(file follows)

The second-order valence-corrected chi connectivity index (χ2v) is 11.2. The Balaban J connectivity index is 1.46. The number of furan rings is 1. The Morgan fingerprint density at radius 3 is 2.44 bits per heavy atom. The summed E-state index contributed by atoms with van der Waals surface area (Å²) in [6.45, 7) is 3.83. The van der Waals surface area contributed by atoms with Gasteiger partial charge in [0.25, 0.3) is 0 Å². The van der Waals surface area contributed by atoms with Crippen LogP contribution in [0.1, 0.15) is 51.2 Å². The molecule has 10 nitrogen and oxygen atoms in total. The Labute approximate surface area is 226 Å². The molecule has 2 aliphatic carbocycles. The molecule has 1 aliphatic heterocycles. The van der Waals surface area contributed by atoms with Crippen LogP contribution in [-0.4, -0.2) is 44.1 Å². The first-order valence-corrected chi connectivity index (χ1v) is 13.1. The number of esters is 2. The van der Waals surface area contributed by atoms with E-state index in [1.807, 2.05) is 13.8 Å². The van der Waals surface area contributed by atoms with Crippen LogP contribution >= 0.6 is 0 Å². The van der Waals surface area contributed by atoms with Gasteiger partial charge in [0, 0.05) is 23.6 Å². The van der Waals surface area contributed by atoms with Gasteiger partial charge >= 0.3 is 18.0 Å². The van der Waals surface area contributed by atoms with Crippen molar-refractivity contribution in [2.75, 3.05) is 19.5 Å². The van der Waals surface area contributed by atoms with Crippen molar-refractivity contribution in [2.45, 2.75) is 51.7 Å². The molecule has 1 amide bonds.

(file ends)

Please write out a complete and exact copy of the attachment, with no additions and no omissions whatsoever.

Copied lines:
The second-order valence-corrected chi connectivity index (χ2v) is 11.2. The Balaban J connectivity index is 1.46. The number of furan rings is 1. The Morgan fingerprint density at radius 3 is 2.44 bits per heavy atom. The summed E-state index contributed by atoms with van der Waals surface area (Å²) in [6.45, 7) is 3.83. The van der Waals surface area contributed by atoms with Gasteiger partial charge in [0.25, 0.3) is 0 Å². The van der Waals surface area contributed by atoms with Crippen LogP contribution in [0.1, 0.15) is 51.2 Å². The molecule has 10 nitrogen and oxygen atoms in total. The Labute approximate surface area is 226 Å². The molecule has 2 aliphatic carbocycles. The molecule has 1 aliphatic heterocycles. The van der Waals surface area contributed by atoms with Crippen LogP contribution in [-0.4, -0.2) is 44.1 Å². The first-order valence-corrected chi connectivity index (χ1v) is 13.1. The number of esters is 2. The van der Waals surface area contributed by atoms with E-state index in [1.807, 2.05) is 13.8 Å². The van der Waals surface area contributed by atoms with Crippen LogP contribution >= 0.6 is 0 Å². The van der Waals surface area contributed by atoms with Gasteiger partial charge in [0, 0.05) is 23.6 Å². The van der Waals surface area contributed by atoms with Gasteiger partial charge >= 0.3 is 18.0 Å². The van der Waals surface area contributed by atoms with Crippen molar-refractivity contribution in [2.75, 3.05) is 19.5 Å². The van der Waals surface area contributed by atoms with Crippen molar-refractivity contribution in [2.45, 2.75) is 51.7 Å². The molecule has 1 amide bonds.